By Jessica Folker and Clara Geoghegan
LAW WEEK COLORADO
On Feb. 25, President Joe Biden announced Judge Ketanji Brown Jackson as his pick to replace U.S. Supreme Court Justice Stephen Breyer, who will retire this summer.
Since June of last year, Jackson has served as a judge on the U.S. Court of Appeals for the D.C. Circuit, a position Biden nominated her for in the first months of his presidency. Before that, she was a judge on the U.S. District Court for the District of Columbia. She was sworn in as a judge on the federal district court in 2013, having been nominated by former President Barack Obama.
The Harvard Law graduate previously worked in private practice and as a federal public defender in Washington, D.C. Jackson served on the United States Sentencing Commission, where she was assistant special counsel from 2003 to 2005 and vice chair from 2010 to 2014. She also clerked for Breyer from 1999 to 2000.
“Judge Jackson is one of our nation’s brightest legal minds and has an unusual breadth of experience in our legal system, giving her the perspective to be an exceptional Justice,” states an announcement on the White House website.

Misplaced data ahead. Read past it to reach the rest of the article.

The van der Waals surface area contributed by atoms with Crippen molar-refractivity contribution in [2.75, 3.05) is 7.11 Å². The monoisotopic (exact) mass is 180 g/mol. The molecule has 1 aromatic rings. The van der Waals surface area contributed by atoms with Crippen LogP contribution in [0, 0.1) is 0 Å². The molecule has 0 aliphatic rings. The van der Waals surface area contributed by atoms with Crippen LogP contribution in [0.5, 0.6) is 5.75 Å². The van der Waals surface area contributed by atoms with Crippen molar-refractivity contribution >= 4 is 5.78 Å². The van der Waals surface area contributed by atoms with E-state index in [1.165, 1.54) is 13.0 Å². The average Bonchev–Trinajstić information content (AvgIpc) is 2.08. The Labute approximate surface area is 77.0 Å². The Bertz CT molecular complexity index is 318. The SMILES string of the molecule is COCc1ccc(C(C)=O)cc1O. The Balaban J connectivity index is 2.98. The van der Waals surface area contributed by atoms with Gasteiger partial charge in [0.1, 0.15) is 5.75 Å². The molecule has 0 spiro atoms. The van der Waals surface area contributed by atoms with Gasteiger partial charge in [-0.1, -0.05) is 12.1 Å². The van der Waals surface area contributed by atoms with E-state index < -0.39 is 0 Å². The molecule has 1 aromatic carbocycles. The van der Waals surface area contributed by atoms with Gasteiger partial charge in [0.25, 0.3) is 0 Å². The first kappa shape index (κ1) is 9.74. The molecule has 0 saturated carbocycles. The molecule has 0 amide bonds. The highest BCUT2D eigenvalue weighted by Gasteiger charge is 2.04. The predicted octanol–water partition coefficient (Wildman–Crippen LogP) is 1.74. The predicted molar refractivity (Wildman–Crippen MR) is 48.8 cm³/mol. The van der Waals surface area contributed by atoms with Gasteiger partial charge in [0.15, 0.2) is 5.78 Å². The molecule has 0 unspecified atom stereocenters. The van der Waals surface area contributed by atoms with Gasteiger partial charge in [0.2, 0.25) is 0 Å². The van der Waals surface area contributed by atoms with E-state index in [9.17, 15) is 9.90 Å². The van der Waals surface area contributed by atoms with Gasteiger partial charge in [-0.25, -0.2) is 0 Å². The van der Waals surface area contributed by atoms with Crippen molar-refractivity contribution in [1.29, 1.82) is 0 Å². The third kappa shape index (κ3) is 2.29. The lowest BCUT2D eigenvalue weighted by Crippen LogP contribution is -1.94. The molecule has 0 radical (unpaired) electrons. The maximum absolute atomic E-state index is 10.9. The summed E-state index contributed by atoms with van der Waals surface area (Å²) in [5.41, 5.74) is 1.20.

If confirmed, Jackson will be the first Black woman to sit on the Supreme Court. Last month, following Breyer’s retirement announcement, Biden said he planned to announce a Black woman as a nominee — itself a historic first — leading to a month of speculation about who might fill the vacancy. The president’s shortlist also reportedly included California Supreme Court Justice Leondra Kruger and South Carolina U.S. District Court Judge J. Michelle Childs.
Jackson still needs Senate confirmation which will likely reignite conversations about Supreme Court reform and politicization. The high court currently has a 6-3 conservative majority and, in recent years, votes to confirm justices have fallen increasingly along party lines. Democrats hold a slim majority in the Senate.
According to a White House statement, Biden “sought a candidate with exceptional credentials, unimpeachable character, and unwavering dedication to the rule of law.”
“He also sought a nominee—much like Justice Stephen Breyer—who is wise, pragmatic, and has a deep understanding of the Constitution as an enduring charter of liberty,” according to the statement. “And finally, the President sought an individual who is committed to equal justice under the law who understands the profound impact that the Supreme Court’s decisions can have on the lives of the American people.”